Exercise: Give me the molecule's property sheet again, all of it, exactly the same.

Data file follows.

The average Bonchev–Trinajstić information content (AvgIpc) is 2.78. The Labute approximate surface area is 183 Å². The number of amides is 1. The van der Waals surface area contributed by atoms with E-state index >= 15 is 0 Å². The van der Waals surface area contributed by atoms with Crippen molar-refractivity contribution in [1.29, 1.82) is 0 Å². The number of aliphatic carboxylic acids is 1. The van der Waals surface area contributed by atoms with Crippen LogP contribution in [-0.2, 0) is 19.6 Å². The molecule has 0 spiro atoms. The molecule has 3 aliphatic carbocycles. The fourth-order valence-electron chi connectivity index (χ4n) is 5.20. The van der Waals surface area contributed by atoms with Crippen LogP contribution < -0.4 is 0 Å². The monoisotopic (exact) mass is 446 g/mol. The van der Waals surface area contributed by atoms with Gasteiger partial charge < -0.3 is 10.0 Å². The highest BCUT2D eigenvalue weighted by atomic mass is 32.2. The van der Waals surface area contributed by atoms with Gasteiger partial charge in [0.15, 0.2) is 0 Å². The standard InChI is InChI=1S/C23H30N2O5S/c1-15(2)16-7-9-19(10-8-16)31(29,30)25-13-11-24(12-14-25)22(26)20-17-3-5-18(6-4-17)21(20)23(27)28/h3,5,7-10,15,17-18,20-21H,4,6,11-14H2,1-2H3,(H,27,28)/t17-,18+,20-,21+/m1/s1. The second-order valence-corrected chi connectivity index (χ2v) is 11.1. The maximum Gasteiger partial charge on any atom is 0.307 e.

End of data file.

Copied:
The average Bonchev–Trinajstić information content (AvgIpc) is 2.78. The Labute approximate surface area is 183 Å². The number of amides is 1. The van der Waals surface area contributed by atoms with E-state index >= 15 is 0 Å². The van der Waals surface area contributed by atoms with Crippen molar-refractivity contribution in [1.29, 1.82) is 0 Å². The number of aliphatic carboxylic acids is 1. The van der Waals surface area contributed by atoms with Crippen LogP contribution in [-0.2, 0) is 19.6 Å². The molecule has 0 spiro atoms. The molecule has 3 aliphatic carbocycles. The fourth-order valence-electron chi connectivity index (χ4n) is 5.20. The van der Waals surface area contributed by atoms with Crippen LogP contribution < -0.4 is 0 Å². The monoisotopic (exact) mass is 446 g/mol. The van der Waals surface area contributed by atoms with Gasteiger partial charge < -0.3 is 10.0 Å². The highest BCUT2D eigenvalue weighted by atomic mass is 32.2. The van der Waals surface area contributed by atoms with Gasteiger partial charge in [0.15, 0.2) is 0 Å². The standard InChI is InChI=1S/C23H30N2O5S/c1-15(2)16-7-9-19(10-8-16)31(29,30)25-13-11-24(12-14-25)22(26)20-17-3-5-18(6-4-17)21(20)23(27)28/h3,5,7-10,15,17-18,20-21H,4,6,11-14H2,1-2H3,(H,27,28)/t17-,18+,20-,21+/m1/s1. The second-order valence-corrected chi connectivity index (χ2v) is 11.1. The maximum Gasteiger partial charge on any atom is 0.307 e.